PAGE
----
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BenRubinstein
2005-03-08, 16:38
On Radio 4's "In Touch" program this evening (known in our house as "Does He
Ever Stop Whinging?") there was excited discussion of a new DAB radio with a
speaking interface. It obviously represents a considerable improvement on
existing radios - but seemed very limited. (In particular it sounded as if
it had a limited set of pre-recorded phrases, and beyond that resorted to
spelling everything out - eg "You are listening to. BBC Radio 4. O N A I R
COLON A F T E R N O O N P L A Y"! Also, not everything that is shown on the
display can be read out.) None the less, all the presenters and users were
bowled over by it.
http://www.puredigital.com/Products/product.asp?Product=VL-60751
http://www.bbc.co.uk/radio4/factual/rams/intouch.ram
(it's the first item)

The presenter said that they'd spoken to 14 other major manufacturers of DAB
radios and found only one that had plans to bring out a speaking model.

The SqueezeBox, I guess, is already pretty good for those with limited
vision, since the display is so bright compared to the LCDs on most digital
radios, and the size of the text can be so simply adjusted up to to huge.
And perhaps it would be worth promoting it in appropriate forums (especially
if more of the AlienBBC type functionality is rolled in to the standard
installation!) on this basis alone.

But it occurred to me that it might be relatively simple (easy for me to
say, with no intention of getting my hands dirty with the code) to create a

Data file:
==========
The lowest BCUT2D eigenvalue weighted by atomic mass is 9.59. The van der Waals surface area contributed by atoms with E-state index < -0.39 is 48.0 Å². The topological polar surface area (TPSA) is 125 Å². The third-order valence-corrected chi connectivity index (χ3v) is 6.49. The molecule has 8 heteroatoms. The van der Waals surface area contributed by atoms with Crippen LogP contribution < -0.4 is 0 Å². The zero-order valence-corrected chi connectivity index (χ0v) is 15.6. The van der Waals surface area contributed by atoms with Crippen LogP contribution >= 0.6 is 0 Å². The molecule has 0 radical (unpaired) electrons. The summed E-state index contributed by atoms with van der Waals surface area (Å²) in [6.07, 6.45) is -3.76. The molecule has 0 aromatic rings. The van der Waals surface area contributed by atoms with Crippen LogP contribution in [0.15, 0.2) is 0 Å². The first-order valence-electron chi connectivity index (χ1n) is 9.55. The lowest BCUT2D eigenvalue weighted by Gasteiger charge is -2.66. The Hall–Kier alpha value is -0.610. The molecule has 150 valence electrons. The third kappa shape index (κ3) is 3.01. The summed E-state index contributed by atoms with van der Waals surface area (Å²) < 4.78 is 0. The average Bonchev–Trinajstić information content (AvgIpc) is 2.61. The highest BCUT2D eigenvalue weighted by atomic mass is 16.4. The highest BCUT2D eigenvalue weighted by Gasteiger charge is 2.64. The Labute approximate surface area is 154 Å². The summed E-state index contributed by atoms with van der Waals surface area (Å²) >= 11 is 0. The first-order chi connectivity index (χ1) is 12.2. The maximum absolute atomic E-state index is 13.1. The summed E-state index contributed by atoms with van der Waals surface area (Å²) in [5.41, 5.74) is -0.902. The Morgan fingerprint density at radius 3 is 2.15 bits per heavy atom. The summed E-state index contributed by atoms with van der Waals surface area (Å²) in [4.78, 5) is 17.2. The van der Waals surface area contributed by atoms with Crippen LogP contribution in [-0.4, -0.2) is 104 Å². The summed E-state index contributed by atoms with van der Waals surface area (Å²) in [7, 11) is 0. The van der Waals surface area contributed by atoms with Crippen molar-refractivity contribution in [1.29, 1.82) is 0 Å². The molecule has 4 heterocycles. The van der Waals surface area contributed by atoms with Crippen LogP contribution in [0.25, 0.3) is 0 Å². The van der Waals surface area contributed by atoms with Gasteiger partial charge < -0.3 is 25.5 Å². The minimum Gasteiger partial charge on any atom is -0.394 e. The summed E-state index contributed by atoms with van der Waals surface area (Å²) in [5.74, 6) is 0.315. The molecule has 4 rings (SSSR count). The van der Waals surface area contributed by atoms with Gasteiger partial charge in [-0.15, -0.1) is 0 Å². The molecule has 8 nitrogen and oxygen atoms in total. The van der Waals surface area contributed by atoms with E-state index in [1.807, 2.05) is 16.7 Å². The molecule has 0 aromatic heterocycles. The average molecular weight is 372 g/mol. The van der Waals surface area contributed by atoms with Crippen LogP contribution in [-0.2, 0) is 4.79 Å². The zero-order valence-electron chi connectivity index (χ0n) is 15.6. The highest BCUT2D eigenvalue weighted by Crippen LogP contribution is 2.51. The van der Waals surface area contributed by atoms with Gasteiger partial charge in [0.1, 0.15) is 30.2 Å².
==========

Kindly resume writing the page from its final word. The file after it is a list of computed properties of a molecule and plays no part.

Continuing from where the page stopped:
hack for the Squeezebox that could use the host server's speech facility to
read out the display. Obviously there'd be a tricky bit capturing the
output of the native speech function and directing it over the network to
the SqueezeBox. But given that this could be conquered, I would think the
basic functionality would be that when a control was pressed on the remote,
after the the command had been enacted, the next text to be sent to the
display would also be vocalised. So it wouldn't constantly read out
whatever happened to be on the display; but as you navigated through, it
would read the menu command, the name of the album, the name of the station
etc that was being displayed in response to the last key press; and pressing
'now playing' would read out the data on the current track/station etc.

Obviously, I'm speaking out of pure ignorance in making assumptions about
what would be simple; but it seems to me that this effort, expended once,
would then bear fruit all over the shop. So all the functionality of the
squeezebox would be vocalisable, and all the text from the internet radio
stations, thus at a stroke leaping over the new speaking DAB radio.

On top of that, when you return to the SB's original purpose and note what
an incredible access to their music collection a talking SqueezeBox would
give to a blind or partially sighted music lover, there would be a very
powerful story to tell.

Er... there, I've said it. Comments?

Ben Rubinstein | Email: benr_ml (AT) cogapp (DOT) com
Cognitive Applications Ltd | Phone: +44 (0)1273-821600
http://www.cogapp.com | Fax : +44 (0)1273-728866